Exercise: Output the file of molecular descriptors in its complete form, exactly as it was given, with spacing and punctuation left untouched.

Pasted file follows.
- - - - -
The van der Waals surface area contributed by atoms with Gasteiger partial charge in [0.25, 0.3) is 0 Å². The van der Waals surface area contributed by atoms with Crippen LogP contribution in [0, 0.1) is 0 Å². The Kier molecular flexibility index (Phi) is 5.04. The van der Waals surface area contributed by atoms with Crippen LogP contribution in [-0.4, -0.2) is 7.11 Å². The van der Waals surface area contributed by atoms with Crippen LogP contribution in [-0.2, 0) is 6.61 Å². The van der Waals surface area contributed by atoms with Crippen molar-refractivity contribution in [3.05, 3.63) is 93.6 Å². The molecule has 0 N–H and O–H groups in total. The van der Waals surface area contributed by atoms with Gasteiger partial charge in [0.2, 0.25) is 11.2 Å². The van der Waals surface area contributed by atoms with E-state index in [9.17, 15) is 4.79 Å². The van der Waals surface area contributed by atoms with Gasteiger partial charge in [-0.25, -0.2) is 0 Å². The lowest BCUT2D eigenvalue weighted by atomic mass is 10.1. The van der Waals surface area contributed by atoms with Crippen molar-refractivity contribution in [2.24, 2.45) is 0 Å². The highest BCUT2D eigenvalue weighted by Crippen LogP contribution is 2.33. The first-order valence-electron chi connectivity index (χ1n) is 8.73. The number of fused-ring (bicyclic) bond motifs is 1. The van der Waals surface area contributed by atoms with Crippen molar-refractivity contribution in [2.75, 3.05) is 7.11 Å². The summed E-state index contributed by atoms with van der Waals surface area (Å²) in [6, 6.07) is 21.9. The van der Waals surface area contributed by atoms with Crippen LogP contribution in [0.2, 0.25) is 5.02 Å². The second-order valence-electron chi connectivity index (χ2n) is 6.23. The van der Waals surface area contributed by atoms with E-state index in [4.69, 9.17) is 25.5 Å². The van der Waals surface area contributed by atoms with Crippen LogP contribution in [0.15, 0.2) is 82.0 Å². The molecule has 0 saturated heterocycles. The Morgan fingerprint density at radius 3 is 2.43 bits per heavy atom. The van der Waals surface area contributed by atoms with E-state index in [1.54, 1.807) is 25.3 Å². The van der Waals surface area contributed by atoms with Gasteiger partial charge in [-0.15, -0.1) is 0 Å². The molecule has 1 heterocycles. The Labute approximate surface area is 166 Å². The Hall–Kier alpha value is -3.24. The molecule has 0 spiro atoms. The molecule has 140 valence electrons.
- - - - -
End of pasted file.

The van der Waals surface area contributed by atoms with Gasteiger partial charge in [0.25, 0.3) is 0 Å². The van der Waals surface area contributed by atoms with Crippen LogP contribution in [0, 0.1) is 0 Å². The Kier molecular flexibility index (Phi) is 5.04. The van der Waals surface area contributed by atoms with Crippen LogP contribution in [-0.4, -0.2) is 7.11 Å². The van der Waals surface area contributed by atoms with Crippen LogP contribution in [-0.2, 0) is 6.61 Å². The van der Waals surface area contributed by atoms with Crippen molar-refractivity contribution in [3.05, 3.63) is 93.6 Å². The molecule has 0 N–H and O–H groups in total. The van der Waals surface area contributed by atoms with Gasteiger partial charge in [0.2, 0.25) is 11.2 Å². The van der Waals surface area contributed by atoms with E-state index in [9.17, 15) is 4.79 Å². The van der Waals surface area contributed by atoms with Gasteiger partial charge in [-0.25, -0.2) is 0 Å². The lowest BCUT2D eigenvalue weighted by atomic mass is 10.1. The van der Waals surface area contributed by atoms with Crippen molar-refractivity contribution in [2.24, 2.45) is 0 Å². The highest BCUT2D eigenvalue weighted by Crippen LogP contribution is 2.33. The first-order valence-electron chi connectivity index (χ1n) is 8.73. The number of fused-ring (bicyclic) bond motifs is 1. The van der Waals surface area contributed by atoms with Crippen molar-refractivity contribution in [2.75, 3.05) is 7.11 Å². The summed E-state index contributed by atoms with van der Waals surface area (Å²) in [6, 6.07) is 21.9. The van der Waals surface area contributed by atoms with Crippen LogP contribution in [0.2, 0.25) is 5.02 Å². The second-order valence-electron chi connectivity index (χ2n) is 6.23. The van der Waals surface area contributed by atoms with E-state index in [4.69, 9.17) is 25.5 Å². The van der Waals surface area contributed by atoms with Crippen LogP contribution in [0.15, 0.2) is 82.0 Å². The molecule has 0 saturated heterocycles. The Morgan fingerprint density at radius 3 is 2.43 bits per heavy atom. The van der Waals surface area contributed by atoms with E-state index in [1.54, 1.807) is 25.3 Å². The van der Waals surface area contributed by atoms with Gasteiger partial charge in [-0.15, -0.1) is 0 Å². The molecule has 1 heterocycles. The Labute approximate surface area is 166 Å². The Hall–Kier alpha value is -3.24. The molecule has 0 spiro atoms. The molecule has 140 valence electrons.